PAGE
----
When I got home I started to cut some of the larger pieces and was quite dismayed to find they were full of tiny cracks. Also when faced the colours were nowhere near as good as when looking at the edge. I managed to a few moderate sized stones with lovely colour and a lot of small stones with beautiful green dazzling flash but was unable to cut anything with the orange flash as the stones were not thick enough. While I am relatively happy with the stones I have been able to cut I was disappointed because the seller had been so adamant they would not crack. I am sure he knew because when we went back the second time he asked had I cut any of them and seemed very relieved when I said no, as we were on holiday. I don't regret buying the parcel as the small stones are very beautiful and the very small chips are stunning so I am sure I have got good value but nowhere near as good as I believed, having listened to the miner.
Another story I will relate as was told to me by a friend who was also trying to buy a small parcel at a different field. He went into an opal shop and asked if the owner had any rough to sell. He was advised yes and looked at a parcel which he thought was reasonable. He agreed on a price and said he would have to go to the bank to get the money. He was gone about 15 minutes and when he returned he asked to see the parcel again. A number of the better quality stones had been removed and the cost had been increased. Needless to say he just walked out and the shopkeeper had lost a sale.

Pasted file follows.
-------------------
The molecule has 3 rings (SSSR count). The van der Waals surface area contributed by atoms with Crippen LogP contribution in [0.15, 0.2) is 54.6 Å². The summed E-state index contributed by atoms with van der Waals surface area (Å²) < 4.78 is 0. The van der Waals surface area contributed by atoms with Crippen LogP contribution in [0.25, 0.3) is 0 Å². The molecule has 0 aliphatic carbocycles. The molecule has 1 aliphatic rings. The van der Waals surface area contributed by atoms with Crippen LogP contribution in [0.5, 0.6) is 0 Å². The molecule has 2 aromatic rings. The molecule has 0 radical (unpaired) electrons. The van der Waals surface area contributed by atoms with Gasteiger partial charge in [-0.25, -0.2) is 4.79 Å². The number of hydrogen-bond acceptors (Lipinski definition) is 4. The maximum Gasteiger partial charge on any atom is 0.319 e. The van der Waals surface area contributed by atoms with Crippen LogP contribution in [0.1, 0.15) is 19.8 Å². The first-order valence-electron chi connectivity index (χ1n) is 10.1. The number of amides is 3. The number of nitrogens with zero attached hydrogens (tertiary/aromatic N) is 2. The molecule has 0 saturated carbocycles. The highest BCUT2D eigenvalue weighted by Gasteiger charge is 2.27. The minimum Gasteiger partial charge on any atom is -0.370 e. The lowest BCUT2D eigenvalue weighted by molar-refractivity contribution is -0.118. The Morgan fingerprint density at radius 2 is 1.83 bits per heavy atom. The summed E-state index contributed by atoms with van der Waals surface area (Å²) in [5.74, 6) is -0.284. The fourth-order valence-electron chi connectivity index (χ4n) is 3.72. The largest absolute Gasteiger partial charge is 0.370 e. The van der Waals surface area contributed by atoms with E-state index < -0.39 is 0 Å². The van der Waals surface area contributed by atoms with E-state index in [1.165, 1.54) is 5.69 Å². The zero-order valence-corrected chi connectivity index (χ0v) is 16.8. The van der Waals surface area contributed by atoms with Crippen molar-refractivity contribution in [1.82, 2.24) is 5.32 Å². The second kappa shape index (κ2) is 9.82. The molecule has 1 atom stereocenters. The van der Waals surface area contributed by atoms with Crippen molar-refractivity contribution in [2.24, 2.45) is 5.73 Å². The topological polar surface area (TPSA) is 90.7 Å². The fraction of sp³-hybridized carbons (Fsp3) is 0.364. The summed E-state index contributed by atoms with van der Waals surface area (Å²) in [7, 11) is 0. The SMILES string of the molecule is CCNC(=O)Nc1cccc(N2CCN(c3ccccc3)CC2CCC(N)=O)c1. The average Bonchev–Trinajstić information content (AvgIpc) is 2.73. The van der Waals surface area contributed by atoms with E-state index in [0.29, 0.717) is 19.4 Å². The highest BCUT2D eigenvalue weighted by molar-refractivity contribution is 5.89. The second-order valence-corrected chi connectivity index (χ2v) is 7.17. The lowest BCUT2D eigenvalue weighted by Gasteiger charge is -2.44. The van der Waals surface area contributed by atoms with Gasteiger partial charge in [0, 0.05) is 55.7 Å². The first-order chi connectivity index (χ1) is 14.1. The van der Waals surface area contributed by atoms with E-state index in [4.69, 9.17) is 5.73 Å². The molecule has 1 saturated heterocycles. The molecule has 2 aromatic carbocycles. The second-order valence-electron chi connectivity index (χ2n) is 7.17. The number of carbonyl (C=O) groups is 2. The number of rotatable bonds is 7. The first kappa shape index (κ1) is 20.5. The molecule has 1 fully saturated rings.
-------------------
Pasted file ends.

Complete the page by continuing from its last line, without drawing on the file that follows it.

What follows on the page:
Not all sellers are like these but it does show you have to be very wary and not to eager. I am a bit gullible and ready to believe most of the miners aand in most cases it has not been an issue. Also I believe it is the buyers responsibility to accept full responsibility for their purchase.
(d) Buying from dealers and owners at Gemshows.
This, I believe is a good way to buy opal. You can see and handle the opal and get advice from gemclub members on the value of the opal. The downside is that there are not that many Gemshows and not always much opal on sale anyway.
I hope these experiences help in some way if you are trying to buy opal.